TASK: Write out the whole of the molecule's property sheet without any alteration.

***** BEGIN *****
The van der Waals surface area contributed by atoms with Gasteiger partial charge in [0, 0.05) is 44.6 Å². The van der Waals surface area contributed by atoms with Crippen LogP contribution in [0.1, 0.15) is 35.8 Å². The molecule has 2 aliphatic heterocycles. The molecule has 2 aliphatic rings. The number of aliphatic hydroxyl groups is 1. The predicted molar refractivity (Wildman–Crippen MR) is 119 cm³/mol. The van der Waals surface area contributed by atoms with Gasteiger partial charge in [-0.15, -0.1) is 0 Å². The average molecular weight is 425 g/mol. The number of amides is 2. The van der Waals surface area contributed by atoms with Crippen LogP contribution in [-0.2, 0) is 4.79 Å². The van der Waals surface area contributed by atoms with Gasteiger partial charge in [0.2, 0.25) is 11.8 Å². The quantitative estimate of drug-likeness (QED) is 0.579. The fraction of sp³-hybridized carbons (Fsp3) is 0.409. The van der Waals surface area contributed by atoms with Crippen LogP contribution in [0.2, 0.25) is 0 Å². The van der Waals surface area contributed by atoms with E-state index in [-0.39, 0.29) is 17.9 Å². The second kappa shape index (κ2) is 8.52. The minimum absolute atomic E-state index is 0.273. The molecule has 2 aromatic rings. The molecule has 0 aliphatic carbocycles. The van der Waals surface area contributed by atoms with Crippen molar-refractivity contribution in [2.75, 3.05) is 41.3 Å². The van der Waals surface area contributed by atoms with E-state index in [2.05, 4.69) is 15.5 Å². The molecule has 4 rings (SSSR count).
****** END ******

The van der Waals surface area contributed by atoms with Gasteiger partial charge in [0, 0.05) is 44.6 Å². The van der Waals surface area contributed by atoms with Crippen LogP contribution in [0.1, 0.15) is 35.8 Å². The molecule has 2 aliphatic heterocycles. The molecule has 2 aliphatic rings. The number of aliphatic hydroxyl groups is 1. The predicted molar refractivity (Wildman–Crippen MR) is 119 cm³/mol. The van der Waals surface area contributed by atoms with Gasteiger partial charge in [-0.15, -0.1) is 0 Å². The average molecular weight is 425 g/mol. The number of amides is 2. The van der Waals surface area contributed by atoms with Crippen LogP contribution in [-0.2, 0) is 4.79 Å². The van der Waals surface area contributed by atoms with Gasteiger partial charge in [0.2, 0.25) is 11.8 Å². The quantitative estimate of drug-likeness (QED) is 0.579. The fraction of sp³-hybridized carbons (Fsp3) is 0.409. The van der Waals surface area contributed by atoms with Crippen LogP contribution in [0.2, 0.25) is 0 Å². The van der Waals surface area contributed by atoms with E-state index in [-0.39, 0.29) is 17.9 Å². The second kappa shape index (κ2) is 8.52. The minimum absolute atomic E-state index is 0.273. The molecule has 2 aromatic rings. The molecule has 0 aliphatic carbocycles. The van der Waals surface area contributed by atoms with Crippen molar-refractivity contribution in [2.75, 3.05) is 41.3 Å². The van der Waals surface area contributed by atoms with E-state index in [2.05, 4.69) is 15.5 Å². The molecule has 4 rings (SSSR count).